I have a confession to make. I’m a scribbler, and always have been. Not on any old surface though, oh no – just on paper. And not just on any old scrap of paper but in notebooks.
I’m not at all fussy. Not for me beautifully presented Moleskine journals which I’d be reluctant to touch, let alone mark with anything but a fountain pen or a goose quill trimmed with a penknife and dipped in oak gall ink.
No, cheap notebooks with rough surfaced pages, ruled and margined, are my stock in trade. French cahiers, packs of exercise books purchased from high street stationers or corner shops, old school jotters surplus to requirements – I’ve treasured them all. And I’ve happily scribbled in all of them.
Repost of a piece first published 18th February 2018
How many narratives are there, and how are they put together? Why are we often satisfied with some stories which, when described, sound trite or clichéd while other more complex tales, more diffuse or with an unexpected ending, fail to please or even prove unwelcome? Are we doomed to merely know what we like and to only like what we know?
I ask all these questions because I sometimes find different fictions I come across — and occasionally even non-fiction narratives — following parallel paths towards a similar conclusion even though they may not be obviously related in any way. And it turns out I may like them equally well even while unaware of those similarities, possibly because I’ve subconsciously recognised that they follow patterns that I find familiar.
What might the impulse be that unites so many plots that superficially appear dissimilar?
I can’t help marking the passing of a second Elizabethan Age here in a post, especially as I was in the crowd on the Mall as a lad of four – coincidentally the same age then as the boy who would be king Charles III – to watch the young queen drive by in her golden coach to Westminster Abbey to be crowned. And then, several hours later, back to Buckingham Palace. All this of course on 2nd June 1953.
Refreshing what I remembered from school about the first queen of that name brought to light a few inexact parallels with the late monarch, parallels which I thought I would share here while they’re fresh in my mind.
And whether you’re a monarchist or a republican – and though on the fence I lean more towards the second frame of mind – I feel it’s important to acknowledge the seven decades of her reign, especially while the UK is still in its prolonged period of enforced mourning. How does Queen Lilibet compare with Good Queen Bess?
“This is true Liberty where free born men Having to advise the public may speak free, Which he who can, and will, deserv’s high praise, Who neither can nor will, may hold his peace; What be juster in a State than this?”
Euripides, ‘The Suppliants’ (transl. Milton)
Social media, mainstream media and politics are all full of news, discussions, assertions about and denials of freedom of speech. But arguments surrounding it are nothing new, because John Milton – yes, that John Milton – waxed lyrical about it nearly four centuries ago.
Areopagitica; a Speech of Mr. John Milton for the Liberty of Unlicenc’d Printing, to the Parlament of England. Milton wrote his tract Areopagitica after the passing of the Licensing Act of 1643, which had given Parliament the power to censor books before publication, a power he did not approve of.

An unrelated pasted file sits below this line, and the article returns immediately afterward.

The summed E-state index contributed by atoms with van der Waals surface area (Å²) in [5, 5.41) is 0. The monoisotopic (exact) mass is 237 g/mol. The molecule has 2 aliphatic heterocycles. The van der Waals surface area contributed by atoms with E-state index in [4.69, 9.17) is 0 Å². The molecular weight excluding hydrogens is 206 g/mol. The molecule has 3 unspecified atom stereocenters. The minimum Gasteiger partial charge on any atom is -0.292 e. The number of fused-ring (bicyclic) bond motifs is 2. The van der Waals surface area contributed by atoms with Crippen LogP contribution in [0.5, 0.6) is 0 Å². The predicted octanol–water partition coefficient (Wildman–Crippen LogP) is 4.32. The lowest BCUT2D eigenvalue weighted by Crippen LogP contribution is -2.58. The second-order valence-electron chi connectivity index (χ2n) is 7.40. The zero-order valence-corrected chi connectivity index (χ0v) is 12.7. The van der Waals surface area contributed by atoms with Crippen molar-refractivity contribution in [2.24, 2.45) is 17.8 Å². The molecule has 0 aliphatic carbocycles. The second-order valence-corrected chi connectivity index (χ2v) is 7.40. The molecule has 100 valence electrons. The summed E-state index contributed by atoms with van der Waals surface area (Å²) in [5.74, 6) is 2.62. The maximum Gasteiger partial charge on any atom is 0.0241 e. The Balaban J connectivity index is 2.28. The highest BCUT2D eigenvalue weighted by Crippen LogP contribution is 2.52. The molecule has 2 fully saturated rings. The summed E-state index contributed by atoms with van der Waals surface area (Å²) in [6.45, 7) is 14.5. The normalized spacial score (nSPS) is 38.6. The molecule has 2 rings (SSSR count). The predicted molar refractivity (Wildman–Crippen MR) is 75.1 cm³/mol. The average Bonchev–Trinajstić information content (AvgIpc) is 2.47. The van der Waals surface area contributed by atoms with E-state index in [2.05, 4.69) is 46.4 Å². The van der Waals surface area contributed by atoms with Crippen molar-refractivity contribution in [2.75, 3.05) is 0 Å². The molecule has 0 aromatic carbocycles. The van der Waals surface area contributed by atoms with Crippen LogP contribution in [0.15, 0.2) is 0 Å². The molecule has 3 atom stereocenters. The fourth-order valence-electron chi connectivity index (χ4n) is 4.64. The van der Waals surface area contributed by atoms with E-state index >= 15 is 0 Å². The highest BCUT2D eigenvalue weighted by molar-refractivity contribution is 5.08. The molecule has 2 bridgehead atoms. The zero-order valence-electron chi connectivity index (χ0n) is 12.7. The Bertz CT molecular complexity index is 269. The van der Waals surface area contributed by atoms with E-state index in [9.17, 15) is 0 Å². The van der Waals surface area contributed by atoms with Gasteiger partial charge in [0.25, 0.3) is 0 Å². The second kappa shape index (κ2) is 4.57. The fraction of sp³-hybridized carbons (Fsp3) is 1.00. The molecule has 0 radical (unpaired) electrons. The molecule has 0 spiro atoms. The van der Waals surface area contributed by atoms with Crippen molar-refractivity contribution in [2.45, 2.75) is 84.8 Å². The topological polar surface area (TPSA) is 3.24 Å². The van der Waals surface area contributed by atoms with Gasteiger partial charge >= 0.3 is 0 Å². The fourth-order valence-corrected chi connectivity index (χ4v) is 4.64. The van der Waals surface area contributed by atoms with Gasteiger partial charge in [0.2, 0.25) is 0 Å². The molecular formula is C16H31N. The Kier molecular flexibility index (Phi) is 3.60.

Not a text I remember anything about when I was studying the Tudors and Stuarts for Advanced Level at school, I only really registered Areopagitica when reading Penelope Fitzgerald’sThe Bookshop (1978): she quotes a key sentence from the tract – “A good book is the precious life-blood of a master spirit, embalmed and treasured up on purpose to a life beyond life” – as justifying the availability of books expressing varying opinions. It remains a clarion call in 2022.
Princess Elizabeth was proclaimed queen after her father, George VI, died early on 6th February 1952. I was only three at the time, living in the then Crown Colony of Hong Kong, so the occasion will have passed me by or, if communicated to me, instantly forgotten. I continued listening to child star Ann Stephens singing They’re Changing Guard at Buckingham Palace on my wind-up gramophone, oblivious to what it was all about.
A year later we were back in Blighty for my parents to buy a house in the West Country, and in early June we joined the crowds on The Mall in London to mark Coronation Day. “Where is she going?” I asked my mother after the young queen’s golden coach rapidly passed us en route from Buckingham Palace towards Admiralty Arch and Westminster Abbey. “Around the roundabout and back again,” was the reply, leading me to expect the sovereign’s speedy return.
What I wasn’t told was that the “roundabout” would in fact be the Abbey, that the coronation service, beginning at 11.15am, would last almost three hours, and that then her return journey was routed around central London, taking from 2.50 to 4.30pm. It was a long wait — around six hours — for a four year old, even one who was nearly five, and thoroughly confusing: why was the coach taking so long to get round the roundabout? Nobody told me.
I’ve noticed an interesting trend — if trend it is — in my reading of late, and it is this. Many of the titles I’ve consciously or unconsciously chosen seem to have an ‘issue’ at their heart, whether racism, feminism, authoritarianism, environmentalism or some other pressing concern.
Sometimes there’s more than one of these, implicit or explicit, expressed as a factor that one could call the ‘inciting incident’, or as an injustice simmering away till everything boils over.